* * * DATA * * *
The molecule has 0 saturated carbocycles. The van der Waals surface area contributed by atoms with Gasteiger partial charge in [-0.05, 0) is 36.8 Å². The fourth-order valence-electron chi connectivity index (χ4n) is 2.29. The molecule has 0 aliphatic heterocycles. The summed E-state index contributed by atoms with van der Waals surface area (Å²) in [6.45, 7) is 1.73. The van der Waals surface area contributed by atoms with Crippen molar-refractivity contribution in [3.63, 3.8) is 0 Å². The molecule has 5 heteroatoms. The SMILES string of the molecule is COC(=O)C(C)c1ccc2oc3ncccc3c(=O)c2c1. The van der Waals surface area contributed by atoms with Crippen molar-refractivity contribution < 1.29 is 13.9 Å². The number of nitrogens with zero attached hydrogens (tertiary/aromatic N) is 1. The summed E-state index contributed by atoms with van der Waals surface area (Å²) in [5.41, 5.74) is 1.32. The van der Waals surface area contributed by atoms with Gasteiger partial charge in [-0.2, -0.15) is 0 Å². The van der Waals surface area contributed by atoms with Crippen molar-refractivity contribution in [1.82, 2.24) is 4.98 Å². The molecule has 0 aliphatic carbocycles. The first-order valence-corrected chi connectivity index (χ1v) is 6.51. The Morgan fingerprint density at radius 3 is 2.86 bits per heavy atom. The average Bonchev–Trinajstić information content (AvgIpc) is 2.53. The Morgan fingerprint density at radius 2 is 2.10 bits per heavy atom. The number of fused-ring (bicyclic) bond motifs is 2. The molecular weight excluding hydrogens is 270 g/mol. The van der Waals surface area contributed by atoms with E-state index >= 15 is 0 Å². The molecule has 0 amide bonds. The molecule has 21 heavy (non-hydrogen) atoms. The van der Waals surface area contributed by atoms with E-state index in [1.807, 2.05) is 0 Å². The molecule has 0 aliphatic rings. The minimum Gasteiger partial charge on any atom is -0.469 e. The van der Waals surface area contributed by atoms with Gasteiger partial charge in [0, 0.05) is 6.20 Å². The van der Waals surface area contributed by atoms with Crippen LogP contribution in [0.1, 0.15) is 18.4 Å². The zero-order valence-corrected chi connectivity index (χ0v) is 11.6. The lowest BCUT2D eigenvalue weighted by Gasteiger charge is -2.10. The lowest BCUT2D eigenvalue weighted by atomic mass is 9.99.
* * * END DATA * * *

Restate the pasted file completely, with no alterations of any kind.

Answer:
The molecule has 0 saturated carbocycles. The van der Waals surface area contributed by atoms with Gasteiger partial charge in [-0.05, 0) is 36.8 Å². The fourth-order valence-electron chi connectivity index (χ4n) is 2.29. The molecule has 0 aliphatic heterocycles. The summed E-state index contributed by atoms with van der Waals surface area (Å²) in [6.45, 7) is 1.73. The van der Waals surface area contributed by atoms with Crippen molar-refractivity contribution in [3.63, 3.8) is 0 Å². The molecule has 5 heteroatoms. The SMILES string of the molecule is COC(=O)C(C)c1ccc2oc3ncccc3c(=O)c2c1. The van der Waals surface area contributed by atoms with Crippen molar-refractivity contribution < 1.29 is 13.9 Å². The number of nitrogens with zero attached hydrogens (tertiary/aromatic N) is 1. The summed E-state index contributed by atoms with van der Waals surface area (Å²) in [5.41, 5.74) is 1.32. The van der Waals surface area contributed by atoms with Gasteiger partial charge in [-0.2, -0.15) is 0 Å². The van der Waals surface area contributed by atoms with Crippen molar-refractivity contribution in [1.82, 2.24) is 4.98 Å². The molecule has 0 aliphatic carbocycles. The first-order valence-corrected chi connectivity index (χ1v) is 6.51. The Morgan fingerprint density at radius 3 is 2.86 bits per heavy atom. The average Bonchev–Trinajstić information content (AvgIpc) is 2.53. The Morgan fingerprint density at radius 2 is 2.10 bits per heavy atom. The number of fused-ring (bicyclic) bond motifs is 2. The molecular weight excluding hydrogens is 270 g/mol. The van der Waals surface area contributed by atoms with E-state index >= 15 is 0 Å². The molecule has 0 amide bonds. The molecule has 21 heavy (non-hydrogen) atoms. The van der Waals surface area contributed by atoms with E-state index in [1.807, 2.05) is 0 Å². The molecule has 0 aliphatic rings. The minimum Gasteiger partial charge on any atom is -0.469 e. The van der Waals surface area contributed by atoms with Gasteiger partial charge in [0, 0.05) is 6.20 Å². The van der Waals surface area contributed by atoms with Crippen LogP contribution in [0.1, 0.15) is 18.4 Å². The zero-order valence-corrected chi connectivity index (χ0v) is 11.6. The lowest BCUT2D eigenvalue weighted by Gasteiger charge is -2.10. The lowest BCUT2D eigenvalue weighted by atomic mass is 9.99.